(2) These types of “But what if…” questions can be very helpful or harmful for determining a Christian ethical response on a given subject (war, abortion, truth-telling, etc.); it depends on how you use them. Ultimately, as Christians we must look to Jesus, allowing our ethics to be determined by His way and teachings and in harmony with the attributes of His Spirit. It can be really helpful to then look at specific scenarios (like the one this professor raised) to ask how an ethic would be applied to that situation. This helps assure that our Christian ethics are not merely high ideals inapplicable in our fallen world. After all, when Jesus said to love our enemies, He surely meant us to apply this ethic in the midst of our fallen world, for in heaven there will be no enemies. The reverse approach, which I’ve seen many Christians use, is to actually determine one’s ethical response on war and violence based on these types of scenarios and then they go to the Scriptures to find some proof texts to support your conclusions. You shouldn’t dismiss an ethical response as contrary to what Jesus calls us to embody based solely on what if situations. Still, these scenarios can be helpful for grounding our ethics in real life. This is why I’ll be taking a whole class to discuss “But what if” questions; however, it will be near the end of the class.
(3) The professor was wise to point out that it is one thing to say you believe in “nonviolence” (by which I mean resisting evil with acts of love that refuse to use violence), but the real question is whether you will act upon that belief. Many pacifists simply intellectually affirm a belief. I’d appreciate your prayers for me to have the courage to put my belief to action. I commend the courage of those who bravely pick up a sword/gun to defend their country, and I truly believe pacifists have no right to claim that war is not the answer unless they find the same courage to pick up their cross and enter into places of oppression as peace-makers armed solely with love. This is why, years ago when I applied to serve with my denomination’s foreign mission organization, two of my three picks for where to be assigned were based in Iraq. If my country is going to bomb Iraqis, then I ought to stand with the suffering Iraqi people, seeking to overcome enmity with love, while telling them about the Good News that God has extended mercy to those of us who treated Him as an enemy. Though I was not assigned to Iraq, I have still tried to put my belief into action and have seen amazing results from the use of nonviolent and loving means. Still, in the end, as disciples of Jesus we are called to be faithful, not effective. That said, I suspect Jesus knew that faithfully using good to overcome evil is the most effective way to make peace.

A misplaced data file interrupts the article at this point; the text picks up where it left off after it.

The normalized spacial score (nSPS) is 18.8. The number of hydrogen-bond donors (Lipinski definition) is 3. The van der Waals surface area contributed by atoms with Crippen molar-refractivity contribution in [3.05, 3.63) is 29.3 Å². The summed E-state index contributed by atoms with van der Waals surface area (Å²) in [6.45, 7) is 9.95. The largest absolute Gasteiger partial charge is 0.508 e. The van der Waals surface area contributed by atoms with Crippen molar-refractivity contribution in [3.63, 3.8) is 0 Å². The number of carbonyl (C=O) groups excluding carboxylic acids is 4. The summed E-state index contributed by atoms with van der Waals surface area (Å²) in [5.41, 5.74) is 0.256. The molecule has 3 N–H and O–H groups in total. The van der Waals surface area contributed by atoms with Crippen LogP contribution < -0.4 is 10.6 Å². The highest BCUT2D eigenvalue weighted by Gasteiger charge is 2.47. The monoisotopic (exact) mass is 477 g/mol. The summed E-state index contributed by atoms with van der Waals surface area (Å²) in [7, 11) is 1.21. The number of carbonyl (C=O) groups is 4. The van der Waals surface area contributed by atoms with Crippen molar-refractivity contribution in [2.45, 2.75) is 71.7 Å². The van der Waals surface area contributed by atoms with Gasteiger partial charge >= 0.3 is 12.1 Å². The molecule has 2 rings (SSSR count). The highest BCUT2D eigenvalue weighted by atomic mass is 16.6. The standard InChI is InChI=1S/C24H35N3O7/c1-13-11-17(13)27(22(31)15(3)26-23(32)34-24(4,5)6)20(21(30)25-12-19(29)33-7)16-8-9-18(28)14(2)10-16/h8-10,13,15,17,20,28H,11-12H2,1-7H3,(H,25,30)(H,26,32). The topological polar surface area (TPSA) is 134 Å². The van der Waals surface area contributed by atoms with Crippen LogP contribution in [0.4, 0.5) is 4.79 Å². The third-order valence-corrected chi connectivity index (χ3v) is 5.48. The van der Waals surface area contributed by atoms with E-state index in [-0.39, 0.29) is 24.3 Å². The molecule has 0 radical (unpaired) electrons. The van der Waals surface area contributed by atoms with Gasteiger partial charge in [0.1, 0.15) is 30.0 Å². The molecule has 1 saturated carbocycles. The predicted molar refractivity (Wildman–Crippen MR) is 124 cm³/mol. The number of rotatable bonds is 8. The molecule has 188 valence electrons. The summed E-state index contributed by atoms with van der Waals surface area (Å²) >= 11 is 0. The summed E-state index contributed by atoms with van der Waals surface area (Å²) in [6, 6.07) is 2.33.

I hope these reflections will be helpful for each of you as you continue to grapple with how Christians ought to actively be engaged in peacemaking in places of oppression and injustice.
[Written by Jason Porterfield. Given the disproportionate impact of war on the world’s poor, Servants has taken a strong stance in committing to non-violence. Contact us for more information.]